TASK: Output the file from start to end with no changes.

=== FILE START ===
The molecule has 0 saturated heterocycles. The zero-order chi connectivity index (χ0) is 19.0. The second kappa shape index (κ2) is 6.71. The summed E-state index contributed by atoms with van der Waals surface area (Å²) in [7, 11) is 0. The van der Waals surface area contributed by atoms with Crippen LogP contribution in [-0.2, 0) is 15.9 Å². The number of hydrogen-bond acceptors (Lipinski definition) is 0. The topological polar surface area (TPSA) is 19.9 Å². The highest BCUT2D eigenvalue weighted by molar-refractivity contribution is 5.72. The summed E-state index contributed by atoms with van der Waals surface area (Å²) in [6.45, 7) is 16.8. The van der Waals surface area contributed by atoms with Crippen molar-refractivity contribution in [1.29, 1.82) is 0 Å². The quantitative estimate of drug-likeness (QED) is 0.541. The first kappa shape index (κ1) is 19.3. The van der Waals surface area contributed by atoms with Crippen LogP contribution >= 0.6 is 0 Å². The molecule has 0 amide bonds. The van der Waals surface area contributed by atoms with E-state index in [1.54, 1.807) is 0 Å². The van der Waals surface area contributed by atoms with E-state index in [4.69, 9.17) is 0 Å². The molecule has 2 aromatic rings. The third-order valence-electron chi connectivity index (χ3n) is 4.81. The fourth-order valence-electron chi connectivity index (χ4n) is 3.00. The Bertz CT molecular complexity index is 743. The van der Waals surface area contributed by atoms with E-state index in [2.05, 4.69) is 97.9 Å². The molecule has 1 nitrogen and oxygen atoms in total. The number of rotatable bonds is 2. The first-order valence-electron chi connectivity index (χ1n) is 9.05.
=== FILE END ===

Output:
The molecule has 0 saturated heterocycles. The zero-order chi connectivity index (χ0) is 19.0. The second kappa shape index (κ2) is 6.71. The summed E-state index contributed by atoms with van der Waals surface area (Å²) in [7, 11) is 0. The van der Waals surface area contributed by atoms with Crippen LogP contribution in [-0.2, 0) is 15.9 Å². The number of hydrogen-bond acceptors (Lipinski definition) is 0. The topological polar surface area (TPSA) is 19.9 Å². The highest BCUT2D eigenvalue weighted by molar-refractivity contribution is 5.72. The summed E-state index contributed by atoms with van der Waals surface area (Å²) in [6.45, 7) is 16.8. The van der Waals surface area contributed by atoms with Crippen molar-refractivity contribution in [1.29, 1.82) is 0 Å². The quantitative estimate of drug-likeness (QED) is 0.541. The first kappa shape index (κ1) is 19.3. The van der Waals surface area contributed by atoms with Crippen LogP contribution >= 0.6 is 0 Å². The molecule has 0 amide bonds. The van der Waals surface area contributed by atoms with E-state index in [1.54, 1.807) is 0 Å². The van der Waals surface area contributed by atoms with E-state index in [4.69, 9.17) is 0 Å². The molecule has 2 aromatic rings. The third-order valence-electron chi connectivity index (χ3n) is 4.81. The fourth-order valence-electron chi connectivity index (χ4n) is 3.00. The Bertz CT molecular complexity index is 743. The van der Waals surface area contributed by atoms with E-state index in [2.05, 4.69) is 97.9 Å². The molecule has 1 nitrogen and oxygen atoms in total. The number of rotatable bonds is 2. The first-order valence-electron chi connectivity index (χ1n) is 9.05.